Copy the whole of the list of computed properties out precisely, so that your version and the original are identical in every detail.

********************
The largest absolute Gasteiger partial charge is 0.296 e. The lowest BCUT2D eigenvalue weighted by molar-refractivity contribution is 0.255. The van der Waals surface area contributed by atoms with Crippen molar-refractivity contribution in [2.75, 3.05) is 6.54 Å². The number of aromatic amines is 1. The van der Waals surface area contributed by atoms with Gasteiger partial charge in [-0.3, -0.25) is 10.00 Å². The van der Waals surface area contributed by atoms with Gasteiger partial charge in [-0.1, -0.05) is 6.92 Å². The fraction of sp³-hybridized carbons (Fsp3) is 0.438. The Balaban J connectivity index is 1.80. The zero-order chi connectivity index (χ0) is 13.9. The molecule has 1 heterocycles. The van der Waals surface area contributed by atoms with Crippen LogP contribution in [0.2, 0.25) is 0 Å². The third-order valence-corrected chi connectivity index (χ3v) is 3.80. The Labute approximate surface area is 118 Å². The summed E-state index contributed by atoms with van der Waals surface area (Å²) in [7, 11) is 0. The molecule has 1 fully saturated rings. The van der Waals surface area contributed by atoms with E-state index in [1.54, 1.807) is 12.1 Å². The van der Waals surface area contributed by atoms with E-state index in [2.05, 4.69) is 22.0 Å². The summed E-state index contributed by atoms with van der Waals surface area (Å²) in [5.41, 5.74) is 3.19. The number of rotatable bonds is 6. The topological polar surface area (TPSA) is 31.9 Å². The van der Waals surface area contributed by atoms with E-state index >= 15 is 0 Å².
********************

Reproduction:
The largest absolute Gasteiger partial charge is 0.296 e. The lowest BCUT2D eigenvalue weighted by molar-refractivity contribution is 0.255. The van der Waals surface area contributed by atoms with Crippen molar-refractivity contribution in [2.75, 3.05) is 6.54 Å². The number of aromatic amines is 1. The van der Waals surface area contributed by atoms with Gasteiger partial charge in [-0.3, -0.25) is 10.00 Å². The van der Waals surface area contributed by atoms with Gasteiger partial charge in [-0.1, -0.05) is 6.92 Å². The fraction of sp³-hybridized carbons (Fsp3) is 0.438. The Balaban J connectivity index is 1.80. The zero-order chi connectivity index (χ0) is 13.9. The molecule has 1 heterocycles. The van der Waals surface area contributed by atoms with Crippen LogP contribution in [0.2, 0.25) is 0 Å². The third-order valence-corrected chi connectivity index (χ3v) is 3.80. The Labute approximate surface area is 118 Å². The summed E-state index contributed by atoms with van der Waals surface area (Å²) in [7, 11) is 0. The molecule has 1 fully saturated rings. The van der Waals surface area contributed by atoms with E-state index in [1.54, 1.807) is 12.1 Å². The van der Waals surface area contributed by atoms with E-state index in [2.05, 4.69) is 22.0 Å². The summed E-state index contributed by atoms with van der Waals surface area (Å²) in [5.41, 5.74) is 3.19. The number of rotatable bonds is 6. The topological polar surface area (TPSA) is 31.9 Å². The van der Waals surface area contributed by atoms with E-state index >= 15 is 0 Å².